Business of the House
Oh, no. I wish the Speaker to have an opportunity to hear what is being said.
Mr. Speaker, I was just pointing out to the hon. member who has come to the same conclusion that we have-
Mr. Fournier (Maisonneuve-Rosemont):
Yes, I know why.
Mr. Gauthier (Portneuf):
Quite a success. That is a victory.
As a result of the extended deliberations of the committee which was set up to consider the hours of business of this house, it was agreed by the members that ten o'clock was the time at which this house could best conclude its activities in the interests of the public business and in the interests of the members themselves. This matter of late sittings is no new subject. I should therefore like to recall that this subject has been under discussion in this house on a great many occasions in the past.
Do not bother. We know that.
There is your convert.
My hon. friend should realize that he is so completely converted that he needs no more assistance.
Don't bother about that.
Mr. Speaker, I am seeking further converts now. I wish to read into the record what was said in this house on June 1, 1926, in regard to this question of late sittings, by the then hon. member for Macleod. It is recorded at page 3918 of Hansard of that year. He had this to say:
I see no reason why a body of sensible and reasonable men could not devise rules under which we would not need to sit both night and day.
I have read lately with much interest a speech which was delivered in this house in the year 1907. I would like to present to the house, and I will guarantee not to take more than a few minutes, a few of the statements made on that occasion by Mr. Wright, the then member for South Renfrew-
Not North Renfrew.
-because they deal with this particular question and they seem to me to be very pertinent.
Mr. Wright on that occasion called attention to the long hours that had to be put in and the arduous work that a private member had to do if he took his duties seriously, as I think every member of parliament should. I know personally of one member of this house, who was at work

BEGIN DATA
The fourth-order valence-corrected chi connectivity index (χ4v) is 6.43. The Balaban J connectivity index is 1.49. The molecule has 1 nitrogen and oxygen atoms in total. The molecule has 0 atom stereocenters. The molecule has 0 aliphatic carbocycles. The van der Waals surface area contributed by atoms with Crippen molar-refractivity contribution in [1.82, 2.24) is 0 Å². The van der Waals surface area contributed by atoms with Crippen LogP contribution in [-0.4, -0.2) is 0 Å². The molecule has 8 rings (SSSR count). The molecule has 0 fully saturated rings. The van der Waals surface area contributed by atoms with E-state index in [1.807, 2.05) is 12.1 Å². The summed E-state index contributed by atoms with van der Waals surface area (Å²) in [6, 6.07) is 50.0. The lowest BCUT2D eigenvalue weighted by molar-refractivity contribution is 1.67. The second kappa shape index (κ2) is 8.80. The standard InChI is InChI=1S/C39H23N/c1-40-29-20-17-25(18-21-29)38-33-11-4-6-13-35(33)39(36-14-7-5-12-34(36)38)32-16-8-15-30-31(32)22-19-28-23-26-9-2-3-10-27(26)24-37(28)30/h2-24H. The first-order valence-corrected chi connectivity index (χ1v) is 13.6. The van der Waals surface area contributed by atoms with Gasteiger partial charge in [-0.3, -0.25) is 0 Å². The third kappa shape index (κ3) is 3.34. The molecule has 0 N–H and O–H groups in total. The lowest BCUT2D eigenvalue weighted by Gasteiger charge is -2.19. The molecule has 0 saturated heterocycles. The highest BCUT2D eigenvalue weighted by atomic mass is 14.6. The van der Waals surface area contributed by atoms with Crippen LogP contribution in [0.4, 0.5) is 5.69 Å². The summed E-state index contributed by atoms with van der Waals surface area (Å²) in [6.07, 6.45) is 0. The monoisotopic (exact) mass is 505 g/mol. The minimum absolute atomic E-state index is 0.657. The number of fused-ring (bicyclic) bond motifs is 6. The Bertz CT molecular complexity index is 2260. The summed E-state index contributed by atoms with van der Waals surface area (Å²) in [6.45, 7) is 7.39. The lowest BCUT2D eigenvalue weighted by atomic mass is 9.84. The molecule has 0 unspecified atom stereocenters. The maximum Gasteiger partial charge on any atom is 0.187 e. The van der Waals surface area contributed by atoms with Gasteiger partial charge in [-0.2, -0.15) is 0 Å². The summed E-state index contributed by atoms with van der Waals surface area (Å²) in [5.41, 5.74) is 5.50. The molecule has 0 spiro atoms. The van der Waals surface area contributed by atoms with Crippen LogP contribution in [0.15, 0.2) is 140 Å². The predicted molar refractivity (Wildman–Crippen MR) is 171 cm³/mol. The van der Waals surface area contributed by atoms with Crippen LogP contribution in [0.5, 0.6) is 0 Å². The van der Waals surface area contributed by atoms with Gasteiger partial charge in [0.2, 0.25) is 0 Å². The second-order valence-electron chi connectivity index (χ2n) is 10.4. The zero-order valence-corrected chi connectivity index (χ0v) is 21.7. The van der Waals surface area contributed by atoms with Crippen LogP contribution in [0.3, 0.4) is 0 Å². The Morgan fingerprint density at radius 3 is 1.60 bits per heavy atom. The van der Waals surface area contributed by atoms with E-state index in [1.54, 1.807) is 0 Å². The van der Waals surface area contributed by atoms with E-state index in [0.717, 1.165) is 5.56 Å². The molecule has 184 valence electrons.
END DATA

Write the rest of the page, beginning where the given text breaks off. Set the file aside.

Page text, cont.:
yesterday morning at twenty minutes to nine. That member was still here last night at midnight, and was then asked to vote on a motion to adjourn the debate. Any member who voted against that motion was liable to the censure of a large number of the members of this house. That member had to be here again this morning to attend to his correspondence, then he had to attend a certain committee at 10.30, stay there until one o'clock, then rush out and get his lunch, and get back to this chamber at three o'clock this afternoon, and possibly he will be required to stay here until midnight again tonight. I ask the house and the government if that is a sensible way to carry on the business of this country. If these remarks apply to the private member, they apply with even greater force to the Prime Minister and to the members of the government. What chance have these men to get a decent night's sleep under such conditions?
Mr. Speaker, that question has been asked over and over again. What chance has anyone to get a decent night's sleep if irregular hours are called for, and what chance has any member to do the business of this house the following day in a manner which indicates that he is able to devote to that subject the attention which it deserves?
This again is a subject which has been dealt with at Westminster as well. In an excellent publication which has just appeared within the past few weeks, entitled "The House of Commons at Work" by Eric Taylor, I find this reference to long hours of siting:
It used to be the case-
Mr. Speaker, I rise on a point of order. Might I ask your ruling as to whether the leader of the opposition is speaking to the amendment?